H. whereas the Euratom Treaty introduced stringent safety standards for the handling of radioactive fuel elements and waste in the European Union, lays down uniform safety standards for protecting the health of workers and of the public as well as procedures for the implementation of those standards, and opposes any proliferation of nuclear material for military purposes,

1.  Notes that expectations with regard to nuclear energy, to which the Euratom Treaty gave expression five decades ago, have changed; notes that those expectations now relate more to the need to have, in the form of the Euratom Treaty, a sound legal framework to govern the supervision of the use of nuclear energy in the European Union and to provide a framework for the integration into the European Union of countries which use nuclear power, through the transposition of the Euratom acquis communautaire; acknowledges that significant chapters in Title II of the Euratom Treaty have made it possible to protect the public, workers and the environment against ionising radiation (Chapter 3), to develop research in the areas of waste management and plant safety (Chapter 1) and to implement safeguards in respect of fissile materials in Europe (Chapter 7);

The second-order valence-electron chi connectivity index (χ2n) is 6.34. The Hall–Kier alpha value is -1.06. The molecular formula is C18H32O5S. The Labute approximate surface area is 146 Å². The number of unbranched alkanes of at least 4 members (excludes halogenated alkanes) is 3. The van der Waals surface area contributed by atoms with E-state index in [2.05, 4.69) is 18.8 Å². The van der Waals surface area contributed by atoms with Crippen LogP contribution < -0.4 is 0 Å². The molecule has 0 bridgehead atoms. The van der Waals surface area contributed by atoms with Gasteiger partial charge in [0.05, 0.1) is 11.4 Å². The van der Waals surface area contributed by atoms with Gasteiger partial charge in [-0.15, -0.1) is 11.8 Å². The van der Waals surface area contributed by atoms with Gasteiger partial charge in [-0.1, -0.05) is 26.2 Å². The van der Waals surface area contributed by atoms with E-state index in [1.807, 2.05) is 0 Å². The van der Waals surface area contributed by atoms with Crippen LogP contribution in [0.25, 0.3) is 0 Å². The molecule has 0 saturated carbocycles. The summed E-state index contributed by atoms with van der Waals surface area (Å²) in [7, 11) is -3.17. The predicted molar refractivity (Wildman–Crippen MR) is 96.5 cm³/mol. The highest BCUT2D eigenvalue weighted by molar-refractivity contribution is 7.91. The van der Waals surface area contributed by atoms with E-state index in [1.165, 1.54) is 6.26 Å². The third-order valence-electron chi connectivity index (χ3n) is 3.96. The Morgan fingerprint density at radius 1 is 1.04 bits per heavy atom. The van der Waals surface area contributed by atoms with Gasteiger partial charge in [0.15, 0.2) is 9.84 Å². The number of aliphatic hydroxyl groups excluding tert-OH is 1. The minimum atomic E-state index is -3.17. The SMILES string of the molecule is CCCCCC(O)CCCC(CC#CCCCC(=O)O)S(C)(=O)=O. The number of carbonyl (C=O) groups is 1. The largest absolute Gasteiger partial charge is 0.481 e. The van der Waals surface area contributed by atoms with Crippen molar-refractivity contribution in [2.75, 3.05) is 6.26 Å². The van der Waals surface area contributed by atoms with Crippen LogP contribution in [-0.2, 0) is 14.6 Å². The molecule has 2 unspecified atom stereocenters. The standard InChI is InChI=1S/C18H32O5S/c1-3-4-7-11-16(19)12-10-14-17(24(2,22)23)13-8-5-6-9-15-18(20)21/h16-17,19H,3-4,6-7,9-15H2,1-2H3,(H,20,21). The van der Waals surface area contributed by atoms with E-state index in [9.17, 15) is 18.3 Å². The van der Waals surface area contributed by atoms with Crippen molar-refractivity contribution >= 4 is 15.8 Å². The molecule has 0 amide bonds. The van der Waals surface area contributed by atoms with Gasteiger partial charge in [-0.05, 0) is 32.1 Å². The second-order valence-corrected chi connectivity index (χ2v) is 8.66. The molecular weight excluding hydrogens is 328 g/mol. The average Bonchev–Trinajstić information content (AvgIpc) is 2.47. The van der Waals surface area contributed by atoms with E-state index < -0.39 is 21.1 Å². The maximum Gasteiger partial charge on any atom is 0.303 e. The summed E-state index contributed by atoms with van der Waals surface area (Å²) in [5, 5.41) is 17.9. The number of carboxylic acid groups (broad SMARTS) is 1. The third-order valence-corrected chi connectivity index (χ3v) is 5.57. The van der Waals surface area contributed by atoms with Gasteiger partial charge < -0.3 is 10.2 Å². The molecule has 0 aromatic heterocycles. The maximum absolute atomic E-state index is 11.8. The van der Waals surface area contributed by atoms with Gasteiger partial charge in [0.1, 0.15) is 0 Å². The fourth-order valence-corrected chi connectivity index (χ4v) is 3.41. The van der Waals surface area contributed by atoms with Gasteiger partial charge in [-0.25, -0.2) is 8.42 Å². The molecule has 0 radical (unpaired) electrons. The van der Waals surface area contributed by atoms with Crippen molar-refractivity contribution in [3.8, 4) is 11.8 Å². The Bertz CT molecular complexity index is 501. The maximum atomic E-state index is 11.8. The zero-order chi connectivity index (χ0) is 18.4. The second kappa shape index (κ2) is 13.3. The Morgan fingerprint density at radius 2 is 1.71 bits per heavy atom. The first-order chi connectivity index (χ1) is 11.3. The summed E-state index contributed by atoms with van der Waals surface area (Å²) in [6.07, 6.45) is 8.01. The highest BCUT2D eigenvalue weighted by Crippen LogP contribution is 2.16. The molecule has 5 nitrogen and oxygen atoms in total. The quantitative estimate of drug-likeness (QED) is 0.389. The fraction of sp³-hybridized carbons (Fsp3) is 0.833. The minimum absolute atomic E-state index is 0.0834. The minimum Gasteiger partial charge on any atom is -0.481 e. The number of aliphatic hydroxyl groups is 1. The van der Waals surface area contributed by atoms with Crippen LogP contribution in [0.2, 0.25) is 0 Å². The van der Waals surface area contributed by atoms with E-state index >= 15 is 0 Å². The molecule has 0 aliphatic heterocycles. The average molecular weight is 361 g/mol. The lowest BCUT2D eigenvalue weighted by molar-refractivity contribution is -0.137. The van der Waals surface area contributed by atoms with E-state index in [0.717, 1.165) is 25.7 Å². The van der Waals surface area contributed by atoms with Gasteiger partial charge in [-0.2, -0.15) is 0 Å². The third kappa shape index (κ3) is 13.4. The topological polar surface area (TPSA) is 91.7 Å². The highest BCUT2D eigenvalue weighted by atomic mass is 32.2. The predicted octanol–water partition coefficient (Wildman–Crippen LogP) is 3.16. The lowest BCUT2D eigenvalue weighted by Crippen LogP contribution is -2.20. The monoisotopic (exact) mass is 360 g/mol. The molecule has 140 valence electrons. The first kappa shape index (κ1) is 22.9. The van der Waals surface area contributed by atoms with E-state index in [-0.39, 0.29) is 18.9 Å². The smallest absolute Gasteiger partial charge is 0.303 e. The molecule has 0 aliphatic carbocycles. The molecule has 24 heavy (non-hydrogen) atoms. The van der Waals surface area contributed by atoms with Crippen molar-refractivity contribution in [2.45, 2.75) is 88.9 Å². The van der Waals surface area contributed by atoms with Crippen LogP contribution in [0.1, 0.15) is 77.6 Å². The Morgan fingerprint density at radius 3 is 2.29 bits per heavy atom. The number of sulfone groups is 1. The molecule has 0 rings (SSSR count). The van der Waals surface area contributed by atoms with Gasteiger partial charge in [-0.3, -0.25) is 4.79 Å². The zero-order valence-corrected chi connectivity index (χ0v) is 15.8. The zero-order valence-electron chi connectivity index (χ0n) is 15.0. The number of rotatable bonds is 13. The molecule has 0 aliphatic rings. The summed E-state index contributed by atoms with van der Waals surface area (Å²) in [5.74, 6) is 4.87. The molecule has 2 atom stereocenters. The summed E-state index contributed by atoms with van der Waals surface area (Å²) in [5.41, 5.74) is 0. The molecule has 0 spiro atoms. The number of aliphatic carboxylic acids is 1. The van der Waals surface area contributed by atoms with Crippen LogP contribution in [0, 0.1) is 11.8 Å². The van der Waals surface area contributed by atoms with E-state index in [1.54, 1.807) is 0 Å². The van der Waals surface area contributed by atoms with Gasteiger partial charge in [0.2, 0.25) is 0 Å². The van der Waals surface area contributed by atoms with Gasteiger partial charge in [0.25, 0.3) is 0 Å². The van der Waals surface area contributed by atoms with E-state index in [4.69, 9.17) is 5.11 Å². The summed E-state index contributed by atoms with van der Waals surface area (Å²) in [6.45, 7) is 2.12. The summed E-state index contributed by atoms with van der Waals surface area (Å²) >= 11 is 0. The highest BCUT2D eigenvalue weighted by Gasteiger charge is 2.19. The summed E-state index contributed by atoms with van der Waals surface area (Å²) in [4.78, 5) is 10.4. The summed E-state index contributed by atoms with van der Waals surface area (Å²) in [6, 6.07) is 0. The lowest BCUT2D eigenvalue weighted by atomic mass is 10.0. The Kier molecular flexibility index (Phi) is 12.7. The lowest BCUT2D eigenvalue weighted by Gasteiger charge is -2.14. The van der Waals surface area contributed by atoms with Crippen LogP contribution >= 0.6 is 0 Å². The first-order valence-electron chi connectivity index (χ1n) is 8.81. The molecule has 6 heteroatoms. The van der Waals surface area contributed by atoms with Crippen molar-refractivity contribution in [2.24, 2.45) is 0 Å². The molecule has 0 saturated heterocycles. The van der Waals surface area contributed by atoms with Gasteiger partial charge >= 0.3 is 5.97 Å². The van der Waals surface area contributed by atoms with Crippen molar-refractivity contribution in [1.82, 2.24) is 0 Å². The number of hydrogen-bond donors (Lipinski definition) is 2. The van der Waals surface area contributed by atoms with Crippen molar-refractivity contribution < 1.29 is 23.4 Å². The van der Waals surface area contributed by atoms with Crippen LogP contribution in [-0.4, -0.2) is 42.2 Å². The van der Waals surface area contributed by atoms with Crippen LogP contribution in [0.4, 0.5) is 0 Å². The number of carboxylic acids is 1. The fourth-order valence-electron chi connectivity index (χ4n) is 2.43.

2.  Sees as evidence of an unacceptable democratic deficit the fact that Parliament is almost completely excluded from the Euratom legislative process and that it is consulted, and no more, on only one of the ten chapters of the Euratom Treaty;

3.  Points out that, in spite of the promotional tone of its preamble, the Euratom Treaty does not require any Member State to develop the nuclear option on its own territory, thus respecting Member States’ sovereign right to develop their own energy mix;